Gail, thank you for inviting me to share about my passion for writing. Here’s to all of us crazy about books!
Jayme H. Mansfield is an author, artist, and educator. Her award-winning novels, Chasing the Butterfly and RUSH, are book club favorites and Amazon bestsellers.
Her stories weave artistic, visual imagery with compelling plots and captivating characters. Romance, nuggets from the past, and timeless truths provide the fiber to make her novels rich and memorable.
Jayme lives in Lakewood, Colorado, where she and her husband have survived raising three hungry, hockey-playing sons. Currently, a very needy Golden Retriever runs the roost. When Jayme isn’t writing, she teaches art to children and adults at her long-time art studio, Piggy Toes.
Who knew? Purslane, a native Arizona plant I included in one of my novels, also grows in our Iowa back yard. But I only recently discovered at the Des Moines farmers’ market that purslane is edible and also offers a TON of health benefits.
Suffice it to say I’ve now re-instated a weed into my vegetable patches. And we’re eating purslane in salads, soups, and a truly delicious pesto.
Sometimes we say, “Who knew?” about other treasures hidden in our own heritage. Maybe a fresh whiff of wisdom reveals a different side of a conundrum that has puzzled us for years, and we grasp the meaning behind someone’s behavior.
Maybe even our OWN behavior . . . life’s journey finally exposes a facet that we’ve missed until now. In the past couple of years, for example, my husband has discovered amazing sights, simply by taking the time to look up.
Until Now might make a good title for a novel some day … Kate, the heroine of With Each New Dawn, experiences many until now moments. Maybe that’s because as an orphan, she entertains so many questions about her past.
What a positive thought–the more questions we have, the more opportunities for new discoveries. May the rest of your summer send some your way! (Just found a purslane plant with bright yellow blossoms!)
Today, I welcome Connie Cockrell – we have yet to meet in person, but it’s fun to host an Arizona writer this week.
A 20-year Air Force career, time as a manager at a computer operations company, wife, mother, sister and volunteer, provides a rich background for Connie Cockrell’s story-telling.
Cockrell grew up in upstate NY, just outside of Gloversville before she joined the military at age 18. Having lived in Europe, Great Britain, and several places around the United States, she now lives in Payson, AZ with her husband: hiking, gardening, and playing bunko. She writes about whatever comes into her head so her books could be in any genre. She’s published fifteen books so far, has been included in five different anthologies and been published on EveryDayStories.com. Connie’s always on the lookout for a good story idea. Beware, you may be the next one.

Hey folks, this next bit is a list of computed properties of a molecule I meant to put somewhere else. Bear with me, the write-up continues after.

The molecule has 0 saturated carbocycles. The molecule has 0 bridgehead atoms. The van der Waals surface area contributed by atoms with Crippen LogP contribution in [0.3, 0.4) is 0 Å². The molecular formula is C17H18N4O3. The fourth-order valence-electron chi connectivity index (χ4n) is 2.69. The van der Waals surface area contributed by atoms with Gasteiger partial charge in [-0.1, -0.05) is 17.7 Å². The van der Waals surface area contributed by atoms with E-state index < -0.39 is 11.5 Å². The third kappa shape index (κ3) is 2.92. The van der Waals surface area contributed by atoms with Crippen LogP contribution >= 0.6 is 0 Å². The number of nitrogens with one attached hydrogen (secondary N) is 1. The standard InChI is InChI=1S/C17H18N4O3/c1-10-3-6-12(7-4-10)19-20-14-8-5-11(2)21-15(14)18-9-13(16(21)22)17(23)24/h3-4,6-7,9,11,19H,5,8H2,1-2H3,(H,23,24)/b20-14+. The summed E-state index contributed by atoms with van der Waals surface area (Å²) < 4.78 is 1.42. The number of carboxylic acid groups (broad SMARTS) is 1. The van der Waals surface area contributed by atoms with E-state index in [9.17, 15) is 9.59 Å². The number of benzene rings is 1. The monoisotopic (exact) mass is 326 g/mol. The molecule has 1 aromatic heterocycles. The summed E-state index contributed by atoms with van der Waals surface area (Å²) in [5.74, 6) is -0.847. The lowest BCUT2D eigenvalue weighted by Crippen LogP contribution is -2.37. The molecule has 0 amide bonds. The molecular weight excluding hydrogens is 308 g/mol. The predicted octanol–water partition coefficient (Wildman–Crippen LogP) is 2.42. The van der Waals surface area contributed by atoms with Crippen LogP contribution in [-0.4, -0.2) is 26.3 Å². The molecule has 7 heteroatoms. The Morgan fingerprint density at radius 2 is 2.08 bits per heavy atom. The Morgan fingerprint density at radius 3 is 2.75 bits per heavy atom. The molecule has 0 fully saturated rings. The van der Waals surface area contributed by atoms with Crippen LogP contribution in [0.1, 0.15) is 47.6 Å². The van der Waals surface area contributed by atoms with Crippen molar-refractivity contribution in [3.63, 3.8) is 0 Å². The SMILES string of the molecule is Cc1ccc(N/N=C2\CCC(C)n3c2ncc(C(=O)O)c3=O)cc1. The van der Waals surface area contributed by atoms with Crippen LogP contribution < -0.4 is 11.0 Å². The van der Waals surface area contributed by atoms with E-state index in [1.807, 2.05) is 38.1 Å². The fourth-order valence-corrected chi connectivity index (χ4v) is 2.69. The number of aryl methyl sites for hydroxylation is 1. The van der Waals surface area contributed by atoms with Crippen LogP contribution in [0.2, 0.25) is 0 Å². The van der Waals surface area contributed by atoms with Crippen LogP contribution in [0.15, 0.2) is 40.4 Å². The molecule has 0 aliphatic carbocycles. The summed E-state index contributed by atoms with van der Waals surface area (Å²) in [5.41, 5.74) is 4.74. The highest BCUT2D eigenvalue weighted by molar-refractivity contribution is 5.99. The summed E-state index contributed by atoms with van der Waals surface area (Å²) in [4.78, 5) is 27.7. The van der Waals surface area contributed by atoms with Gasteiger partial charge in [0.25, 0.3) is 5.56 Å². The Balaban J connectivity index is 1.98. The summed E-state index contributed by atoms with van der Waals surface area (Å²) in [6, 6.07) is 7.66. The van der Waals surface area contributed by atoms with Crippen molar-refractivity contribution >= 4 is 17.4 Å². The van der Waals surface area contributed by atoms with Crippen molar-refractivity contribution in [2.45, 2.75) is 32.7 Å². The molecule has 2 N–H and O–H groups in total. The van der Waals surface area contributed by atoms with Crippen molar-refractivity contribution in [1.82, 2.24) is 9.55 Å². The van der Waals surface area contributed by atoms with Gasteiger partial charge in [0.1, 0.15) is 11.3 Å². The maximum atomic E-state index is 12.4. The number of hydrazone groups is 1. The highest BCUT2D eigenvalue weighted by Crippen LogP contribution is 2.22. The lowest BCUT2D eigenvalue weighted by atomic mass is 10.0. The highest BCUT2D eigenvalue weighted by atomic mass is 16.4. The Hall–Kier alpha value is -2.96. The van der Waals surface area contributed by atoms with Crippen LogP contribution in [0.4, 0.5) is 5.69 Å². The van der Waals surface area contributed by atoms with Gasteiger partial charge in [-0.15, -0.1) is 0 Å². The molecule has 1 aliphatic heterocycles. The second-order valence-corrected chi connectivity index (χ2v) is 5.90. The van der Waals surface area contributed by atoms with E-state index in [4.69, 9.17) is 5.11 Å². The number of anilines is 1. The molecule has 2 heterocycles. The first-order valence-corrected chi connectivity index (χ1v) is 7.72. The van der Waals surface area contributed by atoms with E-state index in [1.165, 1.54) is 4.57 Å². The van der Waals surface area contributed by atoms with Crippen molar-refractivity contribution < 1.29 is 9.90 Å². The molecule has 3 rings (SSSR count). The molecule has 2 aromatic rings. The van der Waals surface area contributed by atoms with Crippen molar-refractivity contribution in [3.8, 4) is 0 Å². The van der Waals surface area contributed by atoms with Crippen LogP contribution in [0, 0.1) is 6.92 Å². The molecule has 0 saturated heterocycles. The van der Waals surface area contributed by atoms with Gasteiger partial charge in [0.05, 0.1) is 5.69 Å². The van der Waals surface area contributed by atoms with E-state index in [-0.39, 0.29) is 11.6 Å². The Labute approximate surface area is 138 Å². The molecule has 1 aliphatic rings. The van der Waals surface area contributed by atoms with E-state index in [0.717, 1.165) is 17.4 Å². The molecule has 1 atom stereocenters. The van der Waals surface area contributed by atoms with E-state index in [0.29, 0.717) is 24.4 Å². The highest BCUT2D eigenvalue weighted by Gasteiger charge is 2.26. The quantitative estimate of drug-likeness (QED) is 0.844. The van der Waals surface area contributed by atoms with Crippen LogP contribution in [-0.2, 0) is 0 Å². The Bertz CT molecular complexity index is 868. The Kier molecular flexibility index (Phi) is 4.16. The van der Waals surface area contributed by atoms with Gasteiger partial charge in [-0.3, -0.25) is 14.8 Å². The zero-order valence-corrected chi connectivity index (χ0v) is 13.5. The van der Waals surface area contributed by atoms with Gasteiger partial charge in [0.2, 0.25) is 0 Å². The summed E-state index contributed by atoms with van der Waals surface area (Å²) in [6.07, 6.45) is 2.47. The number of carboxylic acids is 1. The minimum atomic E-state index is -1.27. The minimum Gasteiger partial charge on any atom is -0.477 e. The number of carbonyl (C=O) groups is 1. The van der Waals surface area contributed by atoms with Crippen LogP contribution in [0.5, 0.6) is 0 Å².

She can be found at www.conniesrandomthoughts.com or on Facebook at: https://www.facebook.com/ConniesRandomThoughts or on Twitter at: @ConnieCockrell or on Amazon at amazon.com/author/conniecockrell
Connie, what motivated you to write fiction?
I’ve always been interested in writing stories but I never knew how and with the press of working in the military and being a wife and mother and going to college, there just wasn’t time to figure it out. After I retired and moved to Arizona, my daughter moved in with us for a time. She met a young woman who was working on her first novel and told my daughter about National Novel Writing Month, a writing challenge to write 50,000 words, a short novel, in one month.
I asked my daughter how hard could that be and she challenged me to do and loaned me a copy of Story Engineering by Larry Brooks. Well, it was already mid-October, 2011, so I sped read through the book, put scene ideas on sticky notes on the back of the closet door and on 1 November, began writing my first book, The Bad Seed. I did the whole book in one month and it was pretty darned exciting. It took me months and months to rewrite and revise it but I did publish it in 2012.
Please tell us more …
One question I get all the time from readers is, “How do you write a book?” What they’re asking is, “How do you get started?”, “How do you know what to write?” and even, “Where do you get your ideas?”
The idea comes first. For me it’s usually plot. I see a documentary on TV, or read some trending memes on social media, or it’s a subject my friends are talking about. Anywhere, really. So, I get start with the question, “What if…,” then I take off. What could possibly happen in that situation? What people would be involved? How can I make the situation unusual? For example, instead of a down and out woman being the protagonist fighting against a corporate controlled world, what if I choose a woman from the upper 1% of the population? How would that change the story?
Then it’s a matter of writing those possible ideas down, lining them up, thinking up connecting scenes, maybe even adding a plot line or two. I arrange the scenes in some sort of order, doing my best to make sure the three or four-part story beats are in the right spots, and start to write.
After that it’s a matter of sitting down each day and writing to the scene. Do I stick strictly to the scene as written? Only as far as I get to the critical point, where the scene leads to the next one. But within the scene, I could create a new character from the past, I could reveal an unknown aspect of my character’s background. I could reveal a new plot line. All kinds of things could and do happen while I’m writing.
I don’t shoot for a certain number of words per chapter or book. It’s done when it’s done. Give it a try. It’s fun!
Connie’s giving away an e-book to a commenter. Just leave your contact info with your comment. Happy second week of January, 2017!